The Masters Apprentices

The Masters Apprentices were an Australian rock band from Adelaide that emerged as one of the nation’s premiere beat groups. They issued five singles and one album on Astor between 1966 and 1968, including the Aussie rock classics “Undecided,” “Wars or Hands of Time,” and “Elevator Driver.” After a change in lineup, they advanced into […]

Elmer Gantry’s Velvet Opera

Elmer Gantry’s Velvet Opera was an English psych-rock band that released multiple singles and a 1968 self-titled album on Direction. After Gantry’s departure, singer/guitarist Paul Brett led them on the 1969 release Ride a Hustler’s Dream. The rhythm section joined the Strawbs and later recorded as Hudson–Ford. Gantry surfaced in funk-rockers Stretch. Members: Colin Forster […]

Skip Bifferty

Skip Bifferty were an English pop-psych band from Newcastle that released four singles and a self-titled album on RCA Victor in 1967. Further recordings preceded a name-change to Heavy Jelly for the lengthy a-side “I Keep Singing That Same Old Song” on Island in 1969. Members: Graham Bell (vocals), Micky Gallagher (keyboards), Colin Gibson (bass), […]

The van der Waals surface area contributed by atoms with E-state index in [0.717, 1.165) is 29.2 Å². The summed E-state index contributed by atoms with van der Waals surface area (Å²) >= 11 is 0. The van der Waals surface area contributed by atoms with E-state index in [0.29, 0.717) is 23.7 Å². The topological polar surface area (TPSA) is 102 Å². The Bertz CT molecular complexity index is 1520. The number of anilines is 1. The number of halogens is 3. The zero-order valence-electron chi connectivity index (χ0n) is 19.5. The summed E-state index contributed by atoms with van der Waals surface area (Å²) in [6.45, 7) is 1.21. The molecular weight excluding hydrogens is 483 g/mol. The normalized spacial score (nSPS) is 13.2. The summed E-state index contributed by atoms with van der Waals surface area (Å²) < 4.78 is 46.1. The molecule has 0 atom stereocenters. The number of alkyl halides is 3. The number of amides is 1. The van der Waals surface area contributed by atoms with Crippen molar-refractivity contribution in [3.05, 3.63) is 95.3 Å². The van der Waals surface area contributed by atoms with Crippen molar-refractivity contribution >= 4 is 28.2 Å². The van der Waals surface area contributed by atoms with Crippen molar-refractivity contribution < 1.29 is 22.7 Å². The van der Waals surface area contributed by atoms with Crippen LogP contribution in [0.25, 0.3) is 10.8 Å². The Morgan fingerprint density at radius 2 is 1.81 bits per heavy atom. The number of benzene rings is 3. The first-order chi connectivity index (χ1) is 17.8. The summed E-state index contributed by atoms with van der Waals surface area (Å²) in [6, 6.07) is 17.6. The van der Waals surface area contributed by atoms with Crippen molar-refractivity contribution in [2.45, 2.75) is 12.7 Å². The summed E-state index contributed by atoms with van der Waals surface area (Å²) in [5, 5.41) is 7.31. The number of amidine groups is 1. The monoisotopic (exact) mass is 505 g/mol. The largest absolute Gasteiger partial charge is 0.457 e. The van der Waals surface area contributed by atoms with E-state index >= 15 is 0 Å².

Ike & Tina Turner

Ike & Tina Turner were the R&B/soul-rock duo of American guitarist/bandleader Ike Turner and his then-wife, singer Tina Turner. They came together in the late 1950s when Ike hired Tina as a backing vocalist for his band, the Kings of Rhythm. She first sang lead on the 1960 Sue Records single “A Fool In Love,” […]

The Dave Clark Five

The Dave Clark Five were an English beat group from Tottenham, named after drummer/businessman Dave Clark and fronted by keyboardist/singer Mike Smith. As part of the 1964–1966 British Invasion, they scored 13 Billboard Top 20 hits, including “Glad All Over,” “Bits and Pieces,” “Can’t You See That She’s Mine,” “Because,” “Over and Over,” and “Catch […]

The Spencer Davis Group

The Spencer Davis Group was an English R&B/beat band from Birmingham, fronted by teenage singer/keyboardist Steve Winwood. Signed to Fontana, they released three albums during 1965–66 comprised mostly of blues and soul covers. Though the band was democratic, they made guitarist/singer Spencer Davis their namesake because he was the only member willing to field journalists. […]